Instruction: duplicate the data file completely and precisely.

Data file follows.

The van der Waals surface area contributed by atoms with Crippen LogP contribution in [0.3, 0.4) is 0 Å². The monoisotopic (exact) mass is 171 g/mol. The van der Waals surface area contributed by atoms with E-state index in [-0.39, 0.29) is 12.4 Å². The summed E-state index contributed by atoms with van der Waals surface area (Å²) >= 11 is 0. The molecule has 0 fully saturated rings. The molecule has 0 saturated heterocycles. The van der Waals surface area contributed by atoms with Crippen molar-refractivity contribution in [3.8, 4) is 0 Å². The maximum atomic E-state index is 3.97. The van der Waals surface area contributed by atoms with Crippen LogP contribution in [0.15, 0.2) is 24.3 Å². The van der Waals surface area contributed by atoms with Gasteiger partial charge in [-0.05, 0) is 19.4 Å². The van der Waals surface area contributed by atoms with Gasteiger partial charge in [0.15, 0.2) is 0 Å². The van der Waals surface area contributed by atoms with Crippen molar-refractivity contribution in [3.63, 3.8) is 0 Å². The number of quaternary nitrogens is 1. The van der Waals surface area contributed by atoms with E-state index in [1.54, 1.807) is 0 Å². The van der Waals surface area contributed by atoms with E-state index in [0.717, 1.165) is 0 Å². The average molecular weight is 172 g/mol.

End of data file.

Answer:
The van der Waals surface area contributed by atoms with Crippen LogP contribution in [0.3, 0.4) is 0 Å². The monoisotopic (exact) mass is 171 g/mol. The van der Waals surface area contributed by atoms with E-state index in [-0.39, 0.29) is 12.4 Å². The summed E-state index contributed by atoms with van der Waals surface area (Å²) >= 11 is 0. The molecule has 0 fully saturated rings. The molecule has 0 saturated heterocycles. The van der Waals surface area contributed by atoms with Crippen molar-refractivity contribution in [3.8, 4) is 0 Å². The maximum atomic E-state index is 3.97. The van der Waals surface area contributed by atoms with Crippen LogP contribution in [0.15, 0.2) is 24.3 Å². The van der Waals surface area contributed by atoms with Gasteiger partial charge in [-0.05, 0) is 19.4 Å². The van der Waals surface area contributed by atoms with Gasteiger partial charge in [0.15, 0.2) is 0 Å². The van der Waals surface area contributed by atoms with Crippen molar-refractivity contribution in [3.63, 3.8) is 0 Å². The number of quaternary nitrogens is 1. The van der Waals surface area contributed by atoms with E-state index in [1.54, 1.807) is 0 Å². The van der Waals surface area contributed by atoms with E-state index in [0.717, 1.165) is 0 Å². The average molecular weight is 172 g/mol.